Chihuly Glass Installation by Charles McGuigan

Chihuly art

Dale Chihuly
In Dulci Jubilo!
by Charles McGuigan
When it really works, visual art tickles the eye and sends shivers of delight up the spine that radiate through the torso before exploding in the brain, and memories of having seen this art crop up when you least expect it, returning you to that initial encounter of pure joy . And this, too: it turns your mouth into a smiling equator across your face, and makes you laugh. Laugh out loud. Laugh from the depths of your gut in a choking fit that relieves you of all stress, placing you fully in the moment. In short: it needs to be FUN.
In dulci jubilo!
That’s what Dale Chihuly has done with his glass art installations at the Virginia Museum of Fine Arts. What wonders to behold. Nothing else like it anywhere. And through February 10 it’s up on the Boulevard so if you visit no other art museum this year, go see Chihuly. Because missing it is on par with shutting your eyes to the night skies, or a lifetime of sunrises and sunsets.
The first room we enter is dark with massive orbs of glass like planets that rest in and around a pair of wooden dories. These globes range in size from about six inches in diameter to three feet in diameter. The largest weighs in at sixty pounds and was hand blown in Dale’s studios by one of his gaffers—an incredible feat, twirling sixty pounds of molten glass on the tip of a pipe and breathing life into it.
Some of these are among the largest pieces of blown glass in the world. They form an entire galaxy of planets, marbles out of space, and are positioned in this darkened room on a reflective surface like midnight water.

As a boy, growing up in the Pacific Northwest, Dale would comb the shore line of Elliott Bay on Puget Sound and find glass balls that had washed across the ocean from Japan, the floats of fishermen’s nets. And he treasured them and tucked them away in his mind. So much of what he makes comes at least indirectly from where he came up. The spears of eel grass. Sea-life of tidal pools.
Glass, in Dale’s hands, comes to life. And there is no end to the color. It’s as if he has stretched out the fractured light of a prism, pulled it apart like taffy and then squeezed every drop of color out of it and poured it into a gather of glass where it becomes permanently encased once it hardens. ” I’m going to use all 300 colors in the hot shop in as many possible variations and combinations as I can.” Those are Dale Chihuly’s words. And he does just that.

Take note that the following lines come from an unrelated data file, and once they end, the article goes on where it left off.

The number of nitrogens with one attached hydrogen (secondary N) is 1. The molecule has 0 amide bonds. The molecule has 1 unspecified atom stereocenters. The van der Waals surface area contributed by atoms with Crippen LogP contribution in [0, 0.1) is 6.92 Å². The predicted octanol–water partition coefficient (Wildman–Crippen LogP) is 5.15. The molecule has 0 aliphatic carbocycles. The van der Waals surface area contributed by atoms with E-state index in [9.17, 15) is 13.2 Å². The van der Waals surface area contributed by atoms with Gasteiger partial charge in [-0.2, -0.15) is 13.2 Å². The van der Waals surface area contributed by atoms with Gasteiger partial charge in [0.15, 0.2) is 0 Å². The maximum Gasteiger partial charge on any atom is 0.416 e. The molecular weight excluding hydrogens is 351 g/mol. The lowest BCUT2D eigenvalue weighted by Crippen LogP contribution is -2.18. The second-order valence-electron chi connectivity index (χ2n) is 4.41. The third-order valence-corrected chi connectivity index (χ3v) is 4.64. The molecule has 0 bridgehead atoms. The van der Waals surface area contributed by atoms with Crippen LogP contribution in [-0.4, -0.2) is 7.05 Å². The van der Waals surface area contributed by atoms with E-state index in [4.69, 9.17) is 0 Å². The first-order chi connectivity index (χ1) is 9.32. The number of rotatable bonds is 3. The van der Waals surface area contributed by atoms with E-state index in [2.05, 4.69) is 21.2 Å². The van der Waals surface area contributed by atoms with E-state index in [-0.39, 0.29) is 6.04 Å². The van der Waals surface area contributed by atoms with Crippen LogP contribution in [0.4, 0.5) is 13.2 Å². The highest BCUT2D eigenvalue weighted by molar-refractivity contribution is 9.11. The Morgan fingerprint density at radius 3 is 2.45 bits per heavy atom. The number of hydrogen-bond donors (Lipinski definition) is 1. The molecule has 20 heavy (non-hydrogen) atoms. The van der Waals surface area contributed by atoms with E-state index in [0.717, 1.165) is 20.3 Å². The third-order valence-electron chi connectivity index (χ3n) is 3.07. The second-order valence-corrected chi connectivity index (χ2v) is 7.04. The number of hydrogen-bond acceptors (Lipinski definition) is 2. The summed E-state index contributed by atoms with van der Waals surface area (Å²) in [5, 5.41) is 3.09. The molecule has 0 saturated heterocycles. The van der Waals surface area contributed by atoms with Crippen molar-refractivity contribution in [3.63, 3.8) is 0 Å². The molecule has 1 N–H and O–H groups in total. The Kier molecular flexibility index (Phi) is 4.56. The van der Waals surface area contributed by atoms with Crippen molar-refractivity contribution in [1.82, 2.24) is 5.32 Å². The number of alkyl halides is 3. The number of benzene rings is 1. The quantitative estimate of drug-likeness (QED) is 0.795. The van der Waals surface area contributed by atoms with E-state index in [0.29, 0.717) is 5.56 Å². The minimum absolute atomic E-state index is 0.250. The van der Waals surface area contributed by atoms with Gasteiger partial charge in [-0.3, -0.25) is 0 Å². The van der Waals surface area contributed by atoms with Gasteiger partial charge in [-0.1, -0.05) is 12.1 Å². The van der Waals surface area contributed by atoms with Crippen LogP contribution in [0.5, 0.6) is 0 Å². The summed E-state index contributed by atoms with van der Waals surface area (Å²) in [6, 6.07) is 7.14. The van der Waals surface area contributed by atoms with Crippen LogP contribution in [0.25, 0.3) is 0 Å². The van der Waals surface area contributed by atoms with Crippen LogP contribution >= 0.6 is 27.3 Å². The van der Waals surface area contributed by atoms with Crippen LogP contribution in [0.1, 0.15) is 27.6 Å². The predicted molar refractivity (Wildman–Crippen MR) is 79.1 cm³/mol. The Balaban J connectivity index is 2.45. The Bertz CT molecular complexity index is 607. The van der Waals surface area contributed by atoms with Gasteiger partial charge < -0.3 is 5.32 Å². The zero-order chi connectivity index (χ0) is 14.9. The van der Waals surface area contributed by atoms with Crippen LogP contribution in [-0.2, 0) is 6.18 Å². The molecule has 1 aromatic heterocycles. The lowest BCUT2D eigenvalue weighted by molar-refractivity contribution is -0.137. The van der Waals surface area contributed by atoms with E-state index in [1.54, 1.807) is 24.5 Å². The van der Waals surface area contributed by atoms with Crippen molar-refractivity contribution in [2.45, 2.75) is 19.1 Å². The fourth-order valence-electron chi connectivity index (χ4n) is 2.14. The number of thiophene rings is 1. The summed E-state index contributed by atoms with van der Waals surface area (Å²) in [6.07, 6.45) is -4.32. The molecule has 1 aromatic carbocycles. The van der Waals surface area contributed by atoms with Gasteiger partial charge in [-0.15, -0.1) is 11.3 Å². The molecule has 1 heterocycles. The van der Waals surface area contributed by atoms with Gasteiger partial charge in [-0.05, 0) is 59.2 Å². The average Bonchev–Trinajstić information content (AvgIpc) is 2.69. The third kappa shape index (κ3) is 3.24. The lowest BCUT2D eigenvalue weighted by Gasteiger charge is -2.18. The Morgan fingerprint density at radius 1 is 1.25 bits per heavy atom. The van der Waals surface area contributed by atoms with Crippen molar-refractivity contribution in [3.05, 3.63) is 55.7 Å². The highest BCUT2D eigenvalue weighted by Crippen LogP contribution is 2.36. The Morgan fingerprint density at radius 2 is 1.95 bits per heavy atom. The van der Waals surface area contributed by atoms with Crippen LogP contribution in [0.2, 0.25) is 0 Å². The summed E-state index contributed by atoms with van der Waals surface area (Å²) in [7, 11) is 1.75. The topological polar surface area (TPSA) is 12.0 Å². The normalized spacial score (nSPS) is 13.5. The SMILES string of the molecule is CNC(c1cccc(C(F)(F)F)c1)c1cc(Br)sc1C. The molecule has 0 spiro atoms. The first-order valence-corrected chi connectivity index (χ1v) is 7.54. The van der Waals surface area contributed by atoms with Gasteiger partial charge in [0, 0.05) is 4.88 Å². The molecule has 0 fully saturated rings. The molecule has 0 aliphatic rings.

We lay down on the floor to view the Persian Ceiling, which consists of hundreds of separate glass objects, seemingly scattered on clear glass, strewn as if by the sea, and all backlit. In that first instant of viewing I’m catapulted to the coast of Maine over three decades ago, staring into a tidal pool at Acadia National Park, hunkered way down, my eyes inches from water clear as glass where I see periwinkles and starfish and anemones and urchins and sea cucumbers moving across or firmly attached to glacier-etched granite boulders sheathed in other organisms that are pink as salmon and white and the palest of green. Seeing those things when my father was still alive and my mother still had her wits and memory, reliving that time when it seemed nothing would ever change. It rolled back on me on a steady wave and everything was as it had been.
I know Dale lost his father to a heart attack, when he, the budding artist, was no more than a bud. I know Dale lost one eyeball in an automobile accident in England when he was very young but already an artist. He wears a patch over the hollow socket of that left eye. What he can see with just one eye causes me embarrassment for possessing two.

One of the largest display areas houses an entire world of glass and color. It seems the glass itself is radiant, alive with light, no other substance quite like it. Here there are elongated balloons of white, four feet long and a foot in diameter, and twisted cones, green and metallic, like cornucopia, upturned, like tornadoes frozen in time, and in among them are spears of clear glass like the pistils of a flower. Snaking branches and large misshapen cubes of blue glass that might have fallen away from an iceberg are interspersed. And there are balls like mercury glass from green to silver and tongues of glass that lap the air and an octopus and something that might be a sting ray.
Sometimes it looks like Christmas. And other times it appears to be a forest that arises from the arctic growing down to the tropics. It also calls to mind one of those dioramas of an ancient Ordovician sea during that great explosion of life in the shallows that ended in mass extinction. Here’s the thing about Chihuly’s work: It is one thing and in the same instant another. It suggests, but is not representational. What pervades it all is the sacredness and levity of everything.
Hanging in one of the great marble halls of the museum is one of his signature chandeliers. It must be fifteen feet tall and ten feet in diameter. At night, illuminated, it is a fountain of light and color. Back in 1996 Dale hung these chandeliers over the piazzas and canals of Venice.

In another exhibition area there are spears of tranquil blue glass, perhaps a hundred of them, growing out of logs like water reeds, like giant Spartina. And in another room are glass baskets, influence by native American Indian baskets. They are asymmetrical and slump in the same way that woven basketry does.
The only piece that is lighted from within is the tumbleweed, the last installment in this exhibit. It is made of glass tubing and filled with argon and glows blue. It is like a brain on fire with ideas, a staccato spark of neurons, or a Medusa, or a bundle of tube worms, all housed in a box with a mirrored floor so the image comes at you simultaneously from two directions and both of them are equally real.

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